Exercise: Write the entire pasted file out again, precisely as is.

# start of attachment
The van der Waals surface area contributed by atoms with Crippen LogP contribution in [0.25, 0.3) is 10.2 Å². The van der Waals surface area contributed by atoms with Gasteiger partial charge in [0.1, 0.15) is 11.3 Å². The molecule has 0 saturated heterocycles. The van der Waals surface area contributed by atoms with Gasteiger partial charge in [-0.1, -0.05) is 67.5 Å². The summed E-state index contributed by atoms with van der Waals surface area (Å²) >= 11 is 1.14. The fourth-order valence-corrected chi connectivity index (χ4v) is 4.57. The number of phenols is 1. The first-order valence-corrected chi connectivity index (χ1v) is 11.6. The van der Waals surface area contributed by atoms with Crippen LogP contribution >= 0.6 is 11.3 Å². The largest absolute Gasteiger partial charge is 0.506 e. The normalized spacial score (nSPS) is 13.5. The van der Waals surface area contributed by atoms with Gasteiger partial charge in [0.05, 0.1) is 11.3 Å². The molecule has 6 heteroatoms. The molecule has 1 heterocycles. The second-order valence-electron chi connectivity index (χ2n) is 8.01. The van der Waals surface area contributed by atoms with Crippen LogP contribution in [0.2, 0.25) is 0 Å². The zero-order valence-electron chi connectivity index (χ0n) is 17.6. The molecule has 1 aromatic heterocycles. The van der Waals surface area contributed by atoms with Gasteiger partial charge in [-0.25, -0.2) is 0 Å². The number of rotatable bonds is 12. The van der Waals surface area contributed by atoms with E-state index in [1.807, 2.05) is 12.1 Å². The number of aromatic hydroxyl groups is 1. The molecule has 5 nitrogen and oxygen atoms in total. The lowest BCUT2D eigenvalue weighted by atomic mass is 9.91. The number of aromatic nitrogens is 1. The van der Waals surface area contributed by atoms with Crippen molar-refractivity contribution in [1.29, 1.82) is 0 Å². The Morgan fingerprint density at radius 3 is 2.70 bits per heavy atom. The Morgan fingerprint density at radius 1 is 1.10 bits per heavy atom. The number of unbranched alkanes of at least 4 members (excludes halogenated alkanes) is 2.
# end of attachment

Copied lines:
The van der Waals surface area contributed by atoms with Crippen LogP contribution in [0.25, 0.3) is 10.2 Å². The van der Waals surface area contributed by atoms with Gasteiger partial charge in [0.1, 0.15) is 11.3 Å². The molecule has 0 saturated heterocycles. The van der Waals surface area contributed by atoms with Gasteiger partial charge in [-0.1, -0.05) is 67.5 Å². The summed E-state index contributed by atoms with van der Waals surface area (Å²) >= 11 is 1.14. The fourth-order valence-corrected chi connectivity index (χ4v) is 4.57. The number of phenols is 1. The first-order valence-corrected chi connectivity index (χ1v) is 11.6. The van der Waals surface area contributed by atoms with Crippen LogP contribution >= 0.6 is 11.3 Å². The largest absolute Gasteiger partial charge is 0.506 e. The normalized spacial score (nSPS) is 13.5. The van der Waals surface area contributed by atoms with Gasteiger partial charge in [0.05, 0.1) is 11.3 Å². The molecule has 6 heteroatoms. The molecule has 1 heterocycles. The second-order valence-electron chi connectivity index (χ2n) is 8.01. The van der Waals surface area contributed by atoms with Crippen LogP contribution in [0.2, 0.25) is 0 Å². The zero-order valence-electron chi connectivity index (χ0n) is 17.6. The molecule has 1 aromatic heterocycles. The van der Waals surface area contributed by atoms with Gasteiger partial charge in [-0.25, -0.2) is 0 Å². The number of rotatable bonds is 12. The van der Waals surface area contributed by atoms with E-state index in [1.807, 2.05) is 12.1 Å². The number of aromatic hydroxyl groups is 1. The molecule has 5 nitrogen and oxygen atoms in total. The lowest BCUT2D eigenvalue weighted by atomic mass is 9.91. The number of aromatic nitrogens is 1. The van der Waals surface area contributed by atoms with Crippen molar-refractivity contribution in [1.29, 1.82) is 0 Å². The Morgan fingerprint density at radius 3 is 2.70 bits per heavy atom. The Morgan fingerprint density at radius 1 is 1.10 bits per heavy atom. The number of unbranched alkanes of at least 4 members (excludes halogenated alkanes) is 2.